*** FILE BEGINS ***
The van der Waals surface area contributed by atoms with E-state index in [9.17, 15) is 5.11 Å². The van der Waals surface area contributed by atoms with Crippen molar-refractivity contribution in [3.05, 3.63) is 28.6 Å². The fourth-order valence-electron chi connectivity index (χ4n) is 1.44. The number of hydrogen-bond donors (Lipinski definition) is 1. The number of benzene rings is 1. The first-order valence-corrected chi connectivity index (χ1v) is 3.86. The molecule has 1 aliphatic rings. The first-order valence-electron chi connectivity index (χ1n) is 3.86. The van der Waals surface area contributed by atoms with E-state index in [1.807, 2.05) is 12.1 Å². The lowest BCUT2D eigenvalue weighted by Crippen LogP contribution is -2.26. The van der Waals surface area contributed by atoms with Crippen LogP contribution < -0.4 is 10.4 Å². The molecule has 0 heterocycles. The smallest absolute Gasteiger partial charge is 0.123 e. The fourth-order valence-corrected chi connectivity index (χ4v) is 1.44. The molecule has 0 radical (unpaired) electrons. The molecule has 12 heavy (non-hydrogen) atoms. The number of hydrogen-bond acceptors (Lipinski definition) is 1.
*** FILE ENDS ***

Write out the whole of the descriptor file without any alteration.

The van der Waals surface area contributed by atoms with E-state index in [9.17, 15) is 5.11 Å². The van der Waals surface area contributed by atoms with Crippen molar-refractivity contribution in [3.05, 3.63) is 28.6 Å². The fourth-order valence-electron chi connectivity index (χ4n) is 1.44. The number of hydrogen-bond donors (Lipinski definition) is 1. The number of benzene rings is 1. The first-order valence-corrected chi connectivity index (χ1v) is 3.86. The molecule has 1 aliphatic rings. The first-order valence-electron chi connectivity index (χ1n) is 3.86. The van der Waals surface area contributed by atoms with E-state index in [1.807, 2.05) is 12.1 Å². The lowest BCUT2D eigenvalue weighted by Crippen LogP contribution is -2.26. The van der Waals surface area contributed by atoms with Crippen LogP contribution < -0.4 is 10.4 Å². The molecule has 0 heterocycles. The smallest absolute Gasteiger partial charge is 0.123 e. The fourth-order valence-corrected chi connectivity index (χ4v) is 1.44. The molecule has 0 radical (unpaired) electrons. The molecule has 12 heavy (non-hydrogen) atoms. The number of hydrogen-bond acceptors (Lipinski definition) is 1.